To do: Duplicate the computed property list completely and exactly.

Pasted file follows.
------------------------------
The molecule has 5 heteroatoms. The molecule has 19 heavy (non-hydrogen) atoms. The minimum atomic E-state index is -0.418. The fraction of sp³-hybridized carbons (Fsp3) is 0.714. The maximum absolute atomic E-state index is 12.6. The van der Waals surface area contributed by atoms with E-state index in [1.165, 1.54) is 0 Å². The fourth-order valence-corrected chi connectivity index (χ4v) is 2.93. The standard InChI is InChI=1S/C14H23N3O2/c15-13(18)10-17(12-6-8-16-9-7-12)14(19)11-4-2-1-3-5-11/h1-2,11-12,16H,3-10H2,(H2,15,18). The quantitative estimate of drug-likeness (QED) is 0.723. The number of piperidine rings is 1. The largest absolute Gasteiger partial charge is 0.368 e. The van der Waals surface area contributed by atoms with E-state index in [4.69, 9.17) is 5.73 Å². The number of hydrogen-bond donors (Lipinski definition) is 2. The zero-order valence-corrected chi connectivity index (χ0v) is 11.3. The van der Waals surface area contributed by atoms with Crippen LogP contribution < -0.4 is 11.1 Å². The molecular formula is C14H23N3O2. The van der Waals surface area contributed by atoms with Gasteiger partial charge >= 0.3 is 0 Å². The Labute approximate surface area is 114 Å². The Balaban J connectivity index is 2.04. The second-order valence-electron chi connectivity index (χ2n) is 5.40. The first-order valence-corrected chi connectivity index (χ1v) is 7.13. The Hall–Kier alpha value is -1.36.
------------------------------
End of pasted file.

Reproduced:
The molecule has 5 heteroatoms. The molecule has 19 heavy (non-hydrogen) atoms. The minimum atomic E-state index is -0.418. The fraction of sp³-hybridized carbons (Fsp3) is 0.714. The maximum absolute atomic E-state index is 12.6. The van der Waals surface area contributed by atoms with E-state index in [1.165, 1.54) is 0 Å². The fourth-order valence-corrected chi connectivity index (χ4v) is 2.93. The standard InChI is InChI=1S/C14H23N3O2/c15-13(18)10-17(12-6-8-16-9-7-12)14(19)11-4-2-1-3-5-11/h1-2,11-12,16H,3-10H2,(H2,15,18). The quantitative estimate of drug-likeness (QED) is 0.723. The number of piperidine rings is 1. The largest absolute Gasteiger partial charge is 0.368 e. The van der Waals surface area contributed by atoms with E-state index in [4.69, 9.17) is 5.73 Å². The number of hydrogen-bond donors (Lipinski definition) is 2. The zero-order valence-corrected chi connectivity index (χ0v) is 11.3. The van der Waals surface area contributed by atoms with Crippen LogP contribution < -0.4 is 11.1 Å². The molecular formula is C14H23N3O2. The van der Waals surface area contributed by atoms with Gasteiger partial charge >= 0.3 is 0 Å². The Labute approximate surface area is 114 Å². The Balaban J connectivity index is 2.04. The second-order valence-electron chi connectivity index (χ2n) is 5.40. The first-order valence-corrected chi connectivity index (χ1v) is 7.13. The Hall–Kier alpha value is -1.36.